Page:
The California Science Center has recruited a team of former and current space program workers with experience mating the space shuttle and NASA's new Space Launch System (SLS) megarocket to stack Endeavour. At one point, the prevailing thought was to mount the full shuttle stack in the horizontal and then lift it all together, but it turned out the tried-and-true way was still the best way.

Endeavour: NASA's youngest space shuttle (reference)

Artist's rendering the space shuttle Endeavour inside the Samuel Oschin Air and Space Center.

Artist's rendering the space shuttle Endeavour inside the Samuel Oschin Air and Space Center. (Image credit: California Science Center/ZGF)

"We did a lot of a lot of engineering on horizontal stack concepts because we honestly thought it was going to be easier," said Dennis Jenkins, a veteran shuttle engineer and director of the science center's project to display Endeavour. "The further we got into it, though, the more it was causing us grief. So we went back to doing it the 'old fashioned' way, just without a VAB [Vehicle Assembly Building]."

Each component will be raised individually by crane, with the solid rocket boosters going up first, followed by the external tank and then Endeavour. They will be connected to each other using the same hardware that was used for launches.

"It is absolutely a flight stack. We will use hold-down bolts to secure the boosters to a seismic isolator, but everything from there on up will be exactly like we would have stacked it at NASA," Jenkins told collectSPACE.

Once Endeavour is standing in place, the museum building will be erected around it. Scaffolding that was used to access the shuttle's attach points during mating will be reused to support a cover to protect the vehicle from damage.

"Building construction will take about three years," said Rudolph.

Astronaut's-eye view

When it opens, the Samuel Oschin Air and Space Center (opens in new tab) will have 150 exhibits spanning three multi-level galleries — titled "Air," "Space" and "Shuttle" — spread across four floors and 100,000 square feet (9,000 square meters) of exhibit space.

In addition to Endeavour, the museum will display flown Mercury, Gemini and Apollo capsules (opens in new tab), an array of engineering models of planetary probes, a SpaceX Dragon cargo spacecraft and approximately 20 aircraft ranging from a replica of the Wright Brothers' 1902 Glider to modern supersonic jet fighters.

Inside the Shuttle gallery, guests will be able to view Endeavour from multiple angles. Visitors will be able to take an elevator up to glass-floor platforms to get a look inside the crew hatch, peer into the payload bay (one of the two 60-foot-long [18 m] doors will be open) and look down at the vehicle below.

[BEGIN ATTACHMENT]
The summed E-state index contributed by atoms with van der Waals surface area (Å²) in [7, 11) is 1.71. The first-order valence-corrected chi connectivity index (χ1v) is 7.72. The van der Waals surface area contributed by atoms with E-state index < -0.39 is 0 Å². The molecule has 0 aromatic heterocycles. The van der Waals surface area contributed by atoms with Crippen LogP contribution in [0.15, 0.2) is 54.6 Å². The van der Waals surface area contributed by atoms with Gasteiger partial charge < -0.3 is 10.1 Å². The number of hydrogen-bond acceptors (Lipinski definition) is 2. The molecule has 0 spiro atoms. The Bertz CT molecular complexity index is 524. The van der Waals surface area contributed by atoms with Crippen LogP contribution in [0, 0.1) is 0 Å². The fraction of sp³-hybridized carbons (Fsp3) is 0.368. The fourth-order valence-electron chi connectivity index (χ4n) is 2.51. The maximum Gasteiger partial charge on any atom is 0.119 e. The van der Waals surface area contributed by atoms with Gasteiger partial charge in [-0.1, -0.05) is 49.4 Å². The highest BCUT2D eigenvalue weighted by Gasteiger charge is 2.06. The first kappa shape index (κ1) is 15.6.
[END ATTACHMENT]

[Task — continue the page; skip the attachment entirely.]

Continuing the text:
In addition to space shuttle Endeavour, the Samuel Oschin Air and Space Center will display 150 educational exhibits, including other spacecraft and a number of aircraft.

In addition to space shuttle Endeavour, the Samuel Oschin Air and Space Center will display 150 educational exhibits, including other spacecraft and a number of aircraft. (Image credit: California Science Center/ZGF)

They will also be able to walk up to and under the shuttle, standing in the same relative area where astronauts stood on the launch pad to gaze up at their soon-to-be ride into space.

"There is that moment when pretty much everybody has cleared out of the launch pad except for the crew and a few others on the day of launch and you got to stand right below Endeavour, very close, at the bottom looking up at it," said Greg Chamitoff, a former NASA astronaut who launched on Endeavour twice, including its final mission in 2011, and now teaches aerospace engineering at Texas A&M University. "At that moment, it is not a static object; it's a living, breathing, smoking, noisy machine that seems just raring to go. It feels alive."

"I don't think they're going have the sound effects — maybe that's a good idea," Chamitoff said with a laugh, "but I think standing there is going to bring back the sense of getting on this amazing machine and launching on that particular day."

Click through to collectSPACE (opens in new tab) to see more of the new renderings of space shuttle Endeavour in the California Science Center's Samuel Oschin Air and Space Center. 

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Robert Z. Pearlman
Robert Z. Pearlman

Robert Pearlman is a space historian, journalist and the founder and editor of collectSPACE.com, an online publication and community devoted to space history with a particular focus on how and where space exploration intersects with pop culture. Pearlman is also a contributing writer for Space.com and co-author of "Space Stations: The Art, Science, and Reality of Working in Space” published by Smithsonian Books in 2018. He previously developed online content for the National Space Society and Apollo 11 moonwalker Buzz Aldrin, helped establish the space tourism company Space Adventures and currently serves on the History Committee of the American Astronautical Society, the advisory committee for The Mars Generation and leadership board of For All Moonkind. In 2009, he was inducted into the U.S. Space Camp Hall of Fame in Huntsville, Alabama. In 2021, he was honored by the American Astronautical Society with the Ordway Award for Sustained Excellence in Spaceflight History.